Testifying at Coleman’s sentencing hearing, Officer Overton Wright, who, on the day of the verdict, was in charge of inmate security, recalled hearing knocking from inside the holding area. “I opened the door, and Mr. Farese told me that something was wrong with Mr. Coleman,” Wright told the court. Following Farese, he entered the bathroom to find Coleman collapsed on a toilet. “And I smelled what I believed to be some strong odor. And I noticed he was real red, so I grabbed him, and he snatched his hand back and put it back over his nose.” Wright continued: “He kind of struggled with me a little, but I got his hands behind his back, put him on the bench, cuffed him, pulled him to the floor and rolled him over, and there was a large piece of white cotton ball stuck up in his right nostril.”

Using the earpiece of Coleman’s eyeglasses, Wright and a second officer managed to remove the obstruction from his nostril. The two men alerted a team of medics, and Coleman was taken to the Regional Medical Center at Memphis, less than a mile from the courthouse. There, Wright had the opportunity to speak with Coleman. “Once we got him to the hospital, and the doctors kind of revived him a little,” Wright testified, “he thanked me for saving his life.”

That Fowlkes could have taken Coleman’s suicide attempt into account when imposing his sentence surely escaped neither the defense nor the prosecution. Arguing for a term of 23 years — a sentence only two years short of the maximum allowed by law—Hagerman asked the court to take note of a Tennessee legal precedent known as State v. Jordan, which allows judges to consider “any criminal behavior occurring between the time of conviction and the time of sentence.” Despite Hagerman’s argument and the vivid testimony of Officer Wright, however, Fowlkes ultimately declined to hold Coleman’s act against him. “Maybe it is an insult to the court the way he acted back there in the lockup,” Fowlkes said, “but I’m not going to apply that.”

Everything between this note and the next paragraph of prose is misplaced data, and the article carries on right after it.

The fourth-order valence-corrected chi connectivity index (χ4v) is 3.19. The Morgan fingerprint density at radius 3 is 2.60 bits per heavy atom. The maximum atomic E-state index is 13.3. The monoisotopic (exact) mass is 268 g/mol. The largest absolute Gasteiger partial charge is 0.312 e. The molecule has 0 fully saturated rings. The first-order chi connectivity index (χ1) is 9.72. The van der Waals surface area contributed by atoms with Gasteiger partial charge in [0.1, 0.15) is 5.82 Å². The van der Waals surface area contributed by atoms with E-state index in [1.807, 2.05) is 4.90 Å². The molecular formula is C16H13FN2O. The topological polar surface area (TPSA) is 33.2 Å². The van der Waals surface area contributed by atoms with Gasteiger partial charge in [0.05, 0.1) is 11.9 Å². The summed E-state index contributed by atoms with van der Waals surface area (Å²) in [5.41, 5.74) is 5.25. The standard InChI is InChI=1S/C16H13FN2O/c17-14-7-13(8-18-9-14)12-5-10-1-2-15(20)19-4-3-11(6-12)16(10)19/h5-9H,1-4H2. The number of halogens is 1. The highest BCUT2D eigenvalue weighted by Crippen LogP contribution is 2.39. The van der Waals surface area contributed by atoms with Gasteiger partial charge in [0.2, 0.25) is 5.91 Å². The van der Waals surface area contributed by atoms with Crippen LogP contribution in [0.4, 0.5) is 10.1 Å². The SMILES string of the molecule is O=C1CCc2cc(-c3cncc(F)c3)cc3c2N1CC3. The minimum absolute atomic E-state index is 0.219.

Early last month, the Tennessee Court of Criminal Appeals heard oral arguments in the case of State of Tennessee v. Harry Coleman. (Coleman’s first appeal, presented to Judge Fowlkes, was denied last summer.) In furtherance of his client’s request for a new trial, William Massey, the Memphis-based attorney who has taken over for Ballin and Farese, argued before the three-judge panel that the psychiatric diagnosis offered at Coleman’s sentencing hearing — Bipolar 1 Disorder with Psychotic Features — would likely have altered the trial’s outcome had the jury been aware of it. The state’s contention, conversely, is that because Coleman’s diagnosis was reached only as a result of his actions post-verdict (Coleman was taken to the Memphis Mental Health Institute for analysis after his suicide attempt), the diagnosis fails, as a matter of law, to meet the standard for newly discovered evidence. A decision is expected by the end of the year. 

Though the psychiatric evidence is significant (if nothing else, it advances Massey’s claim that “[Coleman] acted in a state of passion”), Coleman himself is clearly uncommitted to it. “Did I have some psychosis that night?” he asked aloud during a recent conversation. “My psychiatrist thinks I did.” Regardless, Coleman says, “I had — I know I had — a threat.” 

Should their current motion fail, Coleman told me, his team will take up, in subsequent appeals, the argument he favors: that he was the recipient of ineffective counsel. And though Leslie Ballin and Steve Farese had already begun to establish a national reputation by the time they accepted Coleman as a client, several questions linger regarding the original defense strategy.